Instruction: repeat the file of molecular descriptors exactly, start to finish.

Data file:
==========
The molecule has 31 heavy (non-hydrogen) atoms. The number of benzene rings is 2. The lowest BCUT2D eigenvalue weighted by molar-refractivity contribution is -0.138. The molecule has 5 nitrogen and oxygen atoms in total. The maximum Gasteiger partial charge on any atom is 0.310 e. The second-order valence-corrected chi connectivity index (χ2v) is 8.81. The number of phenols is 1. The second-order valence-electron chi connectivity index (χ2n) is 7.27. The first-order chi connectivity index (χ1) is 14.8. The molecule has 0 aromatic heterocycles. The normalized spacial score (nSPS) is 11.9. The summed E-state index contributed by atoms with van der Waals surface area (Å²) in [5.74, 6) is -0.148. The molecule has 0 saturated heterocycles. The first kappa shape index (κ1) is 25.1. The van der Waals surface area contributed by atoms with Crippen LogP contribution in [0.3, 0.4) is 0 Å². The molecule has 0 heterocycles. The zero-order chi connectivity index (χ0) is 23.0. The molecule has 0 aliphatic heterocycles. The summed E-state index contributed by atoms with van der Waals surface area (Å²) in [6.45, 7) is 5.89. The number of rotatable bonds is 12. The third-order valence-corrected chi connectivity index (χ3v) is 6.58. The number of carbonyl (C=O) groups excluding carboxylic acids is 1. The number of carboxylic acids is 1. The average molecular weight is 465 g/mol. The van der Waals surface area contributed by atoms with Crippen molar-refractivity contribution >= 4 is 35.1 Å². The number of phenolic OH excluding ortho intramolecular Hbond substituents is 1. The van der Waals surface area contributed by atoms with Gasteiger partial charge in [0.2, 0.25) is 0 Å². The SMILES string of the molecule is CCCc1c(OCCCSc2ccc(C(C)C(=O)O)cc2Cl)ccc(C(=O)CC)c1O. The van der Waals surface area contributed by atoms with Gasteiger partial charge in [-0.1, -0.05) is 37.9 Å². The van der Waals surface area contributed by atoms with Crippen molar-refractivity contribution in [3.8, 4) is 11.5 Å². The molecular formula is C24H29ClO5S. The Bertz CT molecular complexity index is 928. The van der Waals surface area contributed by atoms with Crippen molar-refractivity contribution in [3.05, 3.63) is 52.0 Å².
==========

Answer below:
The molecule has 31 heavy (non-hydrogen) atoms. The number of benzene rings is 2. The lowest BCUT2D eigenvalue weighted by molar-refractivity contribution is -0.138. The molecule has 5 nitrogen and oxygen atoms in total. The maximum Gasteiger partial charge on any atom is 0.310 e. The second-order valence-corrected chi connectivity index (χ2v) is 8.81. The number of phenols is 1. The second-order valence-electron chi connectivity index (χ2n) is 7.27. The first-order chi connectivity index (χ1) is 14.8. The molecule has 0 aromatic heterocycles. The normalized spacial score (nSPS) is 11.9. The summed E-state index contributed by atoms with van der Waals surface area (Å²) in [5.74, 6) is -0.148. The molecule has 0 saturated heterocycles. The first kappa shape index (κ1) is 25.1. The van der Waals surface area contributed by atoms with Crippen LogP contribution in [0.3, 0.4) is 0 Å². The molecule has 0 heterocycles. The zero-order chi connectivity index (χ0) is 23.0. The molecule has 0 aliphatic heterocycles. The summed E-state index contributed by atoms with van der Waals surface area (Å²) in [6.45, 7) is 5.89. The number of rotatable bonds is 12. The third-order valence-corrected chi connectivity index (χ3v) is 6.58. The number of carbonyl (C=O) groups excluding carboxylic acids is 1. The number of carboxylic acids is 1. The average molecular weight is 465 g/mol. The van der Waals surface area contributed by atoms with Crippen molar-refractivity contribution >= 4 is 35.1 Å². The number of phenolic OH excluding ortho intramolecular Hbond substituents is 1. The van der Waals surface area contributed by atoms with Gasteiger partial charge in [0.2, 0.25) is 0 Å². The SMILES string of the molecule is CCCc1c(OCCCSc2ccc(C(C)C(=O)O)cc2Cl)ccc(C(=O)CC)c1O. The van der Waals surface area contributed by atoms with Gasteiger partial charge in [-0.1, -0.05) is 37.9 Å². The van der Waals surface area contributed by atoms with Crippen molar-refractivity contribution in [3.8, 4) is 11.5 Å². The molecular formula is C24H29ClO5S. The Bertz CT molecular complexity index is 928. The van der Waals surface area contributed by atoms with Crippen molar-refractivity contribution in [3.05, 3.63) is 52.0 Å².